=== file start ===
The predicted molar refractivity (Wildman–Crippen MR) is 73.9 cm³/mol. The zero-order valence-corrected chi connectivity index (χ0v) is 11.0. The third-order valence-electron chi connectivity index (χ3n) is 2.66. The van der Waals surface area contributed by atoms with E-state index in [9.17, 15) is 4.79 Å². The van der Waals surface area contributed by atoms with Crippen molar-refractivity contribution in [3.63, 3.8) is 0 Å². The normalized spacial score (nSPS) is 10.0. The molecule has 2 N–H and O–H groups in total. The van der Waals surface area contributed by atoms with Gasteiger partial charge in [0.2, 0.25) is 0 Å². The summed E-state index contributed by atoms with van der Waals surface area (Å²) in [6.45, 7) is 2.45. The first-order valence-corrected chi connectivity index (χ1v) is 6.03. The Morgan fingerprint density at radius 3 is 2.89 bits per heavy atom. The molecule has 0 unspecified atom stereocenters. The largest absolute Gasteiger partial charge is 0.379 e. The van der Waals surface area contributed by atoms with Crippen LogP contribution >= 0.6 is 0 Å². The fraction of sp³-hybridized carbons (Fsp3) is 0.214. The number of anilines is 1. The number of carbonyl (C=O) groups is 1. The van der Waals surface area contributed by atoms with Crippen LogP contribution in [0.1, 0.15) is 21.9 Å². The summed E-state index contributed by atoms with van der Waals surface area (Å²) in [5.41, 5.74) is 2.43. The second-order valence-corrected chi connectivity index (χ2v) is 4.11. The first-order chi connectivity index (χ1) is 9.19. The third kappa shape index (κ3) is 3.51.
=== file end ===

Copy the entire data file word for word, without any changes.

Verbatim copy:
The predicted molar refractivity (Wildman–Crippen MR) is 73.9 cm³/mol. The zero-order valence-corrected chi connectivity index (χ0v) is 11.0. The third-order valence-electron chi connectivity index (χ3n) is 2.66. The van der Waals surface area contributed by atoms with E-state index in [9.17, 15) is 4.79 Å². The van der Waals surface area contributed by atoms with Crippen molar-refractivity contribution in [3.63, 3.8) is 0 Å². The normalized spacial score (nSPS) is 10.0. The molecule has 2 N–H and O–H groups in total. The van der Waals surface area contributed by atoms with Gasteiger partial charge in [0.2, 0.25) is 0 Å². The summed E-state index contributed by atoms with van der Waals surface area (Å²) in [6.45, 7) is 2.45. The first-order valence-corrected chi connectivity index (χ1v) is 6.03. The Morgan fingerprint density at radius 3 is 2.89 bits per heavy atom. The molecule has 0 unspecified atom stereocenters. The largest absolute Gasteiger partial charge is 0.379 e. The van der Waals surface area contributed by atoms with Crippen LogP contribution >= 0.6 is 0 Å². The fraction of sp³-hybridized carbons (Fsp3) is 0.214. The number of anilines is 1. The number of carbonyl (C=O) groups is 1. The van der Waals surface area contributed by atoms with Crippen LogP contribution in [0.1, 0.15) is 21.9 Å². The summed E-state index contributed by atoms with van der Waals surface area (Å²) in [5.41, 5.74) is 2.43. The second-order valence-corrected chi connectivity index (χ2v) is 4.11. The first-order chi connectivity index (χ1) is 9.19. The third kappa shape index (κ3) is 3.51.